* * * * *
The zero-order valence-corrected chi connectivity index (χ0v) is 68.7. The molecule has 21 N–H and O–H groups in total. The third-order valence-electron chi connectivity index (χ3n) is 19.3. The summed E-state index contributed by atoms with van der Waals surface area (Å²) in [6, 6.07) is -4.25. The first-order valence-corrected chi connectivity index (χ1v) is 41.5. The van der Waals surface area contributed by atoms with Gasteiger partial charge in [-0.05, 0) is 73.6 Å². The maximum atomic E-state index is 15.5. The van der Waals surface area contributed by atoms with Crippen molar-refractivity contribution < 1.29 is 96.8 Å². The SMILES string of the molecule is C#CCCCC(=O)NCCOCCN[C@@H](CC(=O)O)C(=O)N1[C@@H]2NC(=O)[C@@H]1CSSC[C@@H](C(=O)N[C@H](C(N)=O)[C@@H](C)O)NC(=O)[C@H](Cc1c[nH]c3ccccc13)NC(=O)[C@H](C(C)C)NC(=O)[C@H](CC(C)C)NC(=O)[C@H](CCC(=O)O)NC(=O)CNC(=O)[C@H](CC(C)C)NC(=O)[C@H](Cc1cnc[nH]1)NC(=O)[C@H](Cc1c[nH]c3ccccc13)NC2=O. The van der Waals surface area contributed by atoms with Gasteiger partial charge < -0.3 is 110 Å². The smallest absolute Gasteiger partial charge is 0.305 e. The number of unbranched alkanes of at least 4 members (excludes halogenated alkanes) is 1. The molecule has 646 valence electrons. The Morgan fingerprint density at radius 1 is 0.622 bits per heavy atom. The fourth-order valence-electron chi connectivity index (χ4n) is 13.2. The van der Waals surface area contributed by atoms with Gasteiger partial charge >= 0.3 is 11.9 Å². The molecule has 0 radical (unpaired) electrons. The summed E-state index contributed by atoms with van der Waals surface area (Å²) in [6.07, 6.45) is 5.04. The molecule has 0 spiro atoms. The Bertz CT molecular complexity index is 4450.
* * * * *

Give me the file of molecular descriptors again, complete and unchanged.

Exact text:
The zero-order valence-corrected chi connectivity index (χ0v) is 68.7. The molecule has 21 N–H and O–H groups in total. The third-order valence-electron chi connectivity index (χ3n) is 19.3. The summed E-state index contributed by atoms with van der Waals surface area (Å²) in [6, 6.07) is -4.25. The first-order valence-corrected chi connectivity index (χ1v) is 41.5. The van der Waals surface area contributed by atoms with Gasteiger partial charge in [-0.05, 0) is 73.6 Å². The maximum atomic E-state index is 15.5. The van der Waals surface area contributed by atoms with Crippen molar-refractivity contribution < 1.29 is 96.8 Å². The SMILES string of the molecule is C#CCCCC(=O)NCCOCCN[C@@H](CC(=O)O)C(=O)N1[C@@H]2NC(=O)[C@@H]1CSSC[C@@H](C(=O)N[C@H](C(N)=O)[C@@H](C)O)NC(=O)[C@H](Cc1c[nH]c3ccccc13)NC(=O)[C@H](C(C)C)NC(=O)[C@H](CC(C)C)NC(=O)[C@H](CCC(=O)O)NC(=O)CNC(=O)[C@H](CC(C)C)NC(=O)[C@H](Cc1cnc[nH]1)NC(=O)[C@H](Cc1c[nH]c3ccccc13)NC2=O. The van der Waals surface area contributed by atoms with Gasteiger partial charge < -0.3 is 110 Å². The smallest absolute Gasteiger partial charge is 0.305 e. The number of unbranched alkanes of at least 4 members (excludes halogenated alkanes) is 1. The molecule has 646 valence electrons. The Morgan fingerprint density at radius 1 is 0.622 bits per heavy atom. The fourth-order valence-electron chi connectivity index (χ4n) is 13.2. The van der Waals surface area contributed by atoms with Gasteiger partial charge >= 0.3 is 11.9 Å². The molecule has 0 radical (unpaired) electrons. The summed E-state index contributed by atoms with van der Waals surface area (Å²) in [6.07, 6.45) is 5.04. The molecule has 0 spiro atoms. The Bertz CT molecular complexity index is 4450.